Horse mackerel sector's management plan discussed

19 Sep 2013 05:00
WALVIS BAY, 19 SEP (NAMPA) - Fisheries and Marine Resources’ Minister Bernhard Esau says Namibia needs to renew its policies regarding the horse mackerel industry to aggressively promote extra investments in value-addition.
He made this statement at the end of a two-day national consultation workshop on the development of a plan for the management of the Namibian horse mackerel industry at Walvis Bay on Wednesday.
The gathering was attended by stakeholders in the fishing industry, and officials from the Ministry of Fisheries and Marine Resources (MFMR).
Esau indicated that policies on the horse mackerel industry were ‘excellent’ after independence, but 23 years later, Namibia ‘is not the same country’, and there have been changes in the horse mackerel industry.
Since Independence in 1990, all horse mackerel catches were directly transhipped, which negatively affected the national goal of employment-creation.
This, he said, changed as Namibia wanted an industry which would be a provider of employment, and focusing on onshore landing was the key to job-creation.
Transhipments involve the transfer of fishing consignments from a fishing vessel to another vessel, which can take place either in a port or at sea. Onshore landing refers to the processing of fish and fish products onshore.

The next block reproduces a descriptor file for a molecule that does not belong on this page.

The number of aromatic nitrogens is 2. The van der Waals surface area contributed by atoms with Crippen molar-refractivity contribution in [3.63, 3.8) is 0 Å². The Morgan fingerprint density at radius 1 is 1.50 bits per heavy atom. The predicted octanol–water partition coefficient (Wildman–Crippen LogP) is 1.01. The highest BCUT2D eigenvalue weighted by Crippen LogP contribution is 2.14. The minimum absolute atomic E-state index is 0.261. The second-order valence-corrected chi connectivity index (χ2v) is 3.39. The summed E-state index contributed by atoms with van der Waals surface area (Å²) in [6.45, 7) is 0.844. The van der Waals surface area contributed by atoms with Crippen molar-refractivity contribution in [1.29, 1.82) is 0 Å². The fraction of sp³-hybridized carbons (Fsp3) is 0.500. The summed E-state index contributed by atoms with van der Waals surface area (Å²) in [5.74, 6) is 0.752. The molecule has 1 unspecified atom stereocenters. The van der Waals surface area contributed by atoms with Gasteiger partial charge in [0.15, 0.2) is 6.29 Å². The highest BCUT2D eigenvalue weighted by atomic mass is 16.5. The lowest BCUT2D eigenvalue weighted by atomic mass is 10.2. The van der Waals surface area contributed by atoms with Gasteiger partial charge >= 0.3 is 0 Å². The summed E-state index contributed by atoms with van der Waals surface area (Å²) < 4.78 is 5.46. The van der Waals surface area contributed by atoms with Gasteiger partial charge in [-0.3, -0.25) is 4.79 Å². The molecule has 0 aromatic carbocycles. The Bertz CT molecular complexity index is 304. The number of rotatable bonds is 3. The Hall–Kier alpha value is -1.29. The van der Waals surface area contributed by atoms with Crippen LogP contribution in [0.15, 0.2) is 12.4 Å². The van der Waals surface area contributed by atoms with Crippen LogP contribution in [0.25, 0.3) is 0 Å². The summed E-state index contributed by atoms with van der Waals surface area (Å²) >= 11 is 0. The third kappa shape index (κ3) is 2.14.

The Fisheries Minister went on to state that in spite of Namibia’s success in this aspect, horse mackerel policies are contained in different documents, making it difficult to assess whether the policies are as good as they can be.
“There is no doubt that the current policies have achieved many of the objectives that were set out in the beginning. The development of a management plan represents a new beginning, as most of the policies were created when Namibia was a new nation,” he noted.
The development of a management plan for the horse mackerel industry represents the first step in assessing the policies relating to that industry, as the plan will bring together the current policies under one document.
“Once the plan is in place, we will begin the assessment of the policies, and then look for ways to improve, which is considered a long-term process as the environment constantly changes,” Esau added.
The management plan, which was to be discussed during the workshop, will explain how the horse mackerel industry will be managed during the next four years.
The plan will also outline the goals for the horse mackerel industry, as well as set appropriate objectives and sustainable strategies on how to achieve short, medium and long-term management goals.
The plan will further provide performance indicators, which will enable the MFMR to measure and track its achievements.